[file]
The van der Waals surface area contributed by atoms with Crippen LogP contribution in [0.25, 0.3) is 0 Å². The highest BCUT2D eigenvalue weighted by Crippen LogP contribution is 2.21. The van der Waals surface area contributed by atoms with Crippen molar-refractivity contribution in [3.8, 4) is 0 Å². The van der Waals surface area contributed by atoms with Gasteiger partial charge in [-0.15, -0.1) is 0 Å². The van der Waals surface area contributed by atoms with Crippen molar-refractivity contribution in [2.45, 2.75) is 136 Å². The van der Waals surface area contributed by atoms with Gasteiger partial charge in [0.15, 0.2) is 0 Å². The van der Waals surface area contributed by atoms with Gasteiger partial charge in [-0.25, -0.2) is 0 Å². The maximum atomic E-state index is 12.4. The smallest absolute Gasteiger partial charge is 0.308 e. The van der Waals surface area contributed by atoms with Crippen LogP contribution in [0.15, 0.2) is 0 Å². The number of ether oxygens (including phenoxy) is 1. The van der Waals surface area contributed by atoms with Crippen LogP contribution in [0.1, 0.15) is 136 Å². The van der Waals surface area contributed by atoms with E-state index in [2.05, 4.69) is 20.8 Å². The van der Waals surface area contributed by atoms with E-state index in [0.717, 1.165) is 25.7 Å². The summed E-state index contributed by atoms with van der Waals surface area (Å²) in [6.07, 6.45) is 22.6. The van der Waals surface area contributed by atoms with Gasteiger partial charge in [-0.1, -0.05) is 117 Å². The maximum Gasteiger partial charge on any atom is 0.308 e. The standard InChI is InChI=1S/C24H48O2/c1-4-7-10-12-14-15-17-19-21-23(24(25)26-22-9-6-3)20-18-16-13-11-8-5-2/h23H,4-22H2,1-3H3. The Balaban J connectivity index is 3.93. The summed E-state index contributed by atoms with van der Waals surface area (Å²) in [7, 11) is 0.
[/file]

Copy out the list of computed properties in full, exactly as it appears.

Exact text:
The van der Waals surface area contributed by atoms with Crippen LogP contribution in [0.25, 0.3) is 0 Å². The highest BCUT2D eigenvalue weighted by Crippen LogP contribution is 2.21. The van der Waals surface area contributed by atoms with Crippen molar-refractivity contribution in [3.8, 4) is 0 Å². The van der Waals surface area contributed by atoms with Gasteiger partial charge in [-0.15, -0.1) is 0 Å². The van der Waals surface area contributed by atoms with Crippen molar-refractivity contribution in [2.45, 2.75) is 136 Å². The van der Waals surface area contributed by atoms with Gasteiger partial charge in [0.15, 0.2) is 0 Å². The van der Waals surface area contributed by atoms with Gasteiger partial charge in [-0.25, -0.2) is 0 Å². The maximum atomic E-state index is 12.4. The smallest absolute Gasteiger partial charge is 0.308 e. The van der Waals surface area contributed by atoms with Crippen LogP contribution in [0.15, 0.2) is 0 Å². The number of ether oxygens (including phenoxy) is 1. The van der Waals surface area contributed by atoms with Crippen LogP contribution in [0.1, 0.15) is 136 Å². The van der Waals surface area contributed by atoms with E-state index in [2.05, 4.69) is 20.8 Å². The van der Waals surface area contributed by atoms with E-state index in [0.717, 1.165) is 25.7 Å². The summed E-state index contributed by atoms with van der Waals surface area (Å²) in [6.07, 6.45) is 22.6. The van der Waals surface area contributed by atoms with Gasteiger partial charge in [-0.1, -0.05) is 117 Å². The maximum Gasteiger partial charge on any atom is 0.308 e. The standard InChI is InChI=1S/C24H48O2/c1-4-7-10-12-14-15-17-19-21-23(24(25)26-22-9-6-3)20-18-16-13-11-8-5-2/h23H,4-22H2,1-3H3. The Balaban J connectivity index is 3.93. The summed E-state index contributed by atoms with van der Waals surface area (Å²) in [7, 11) is 0.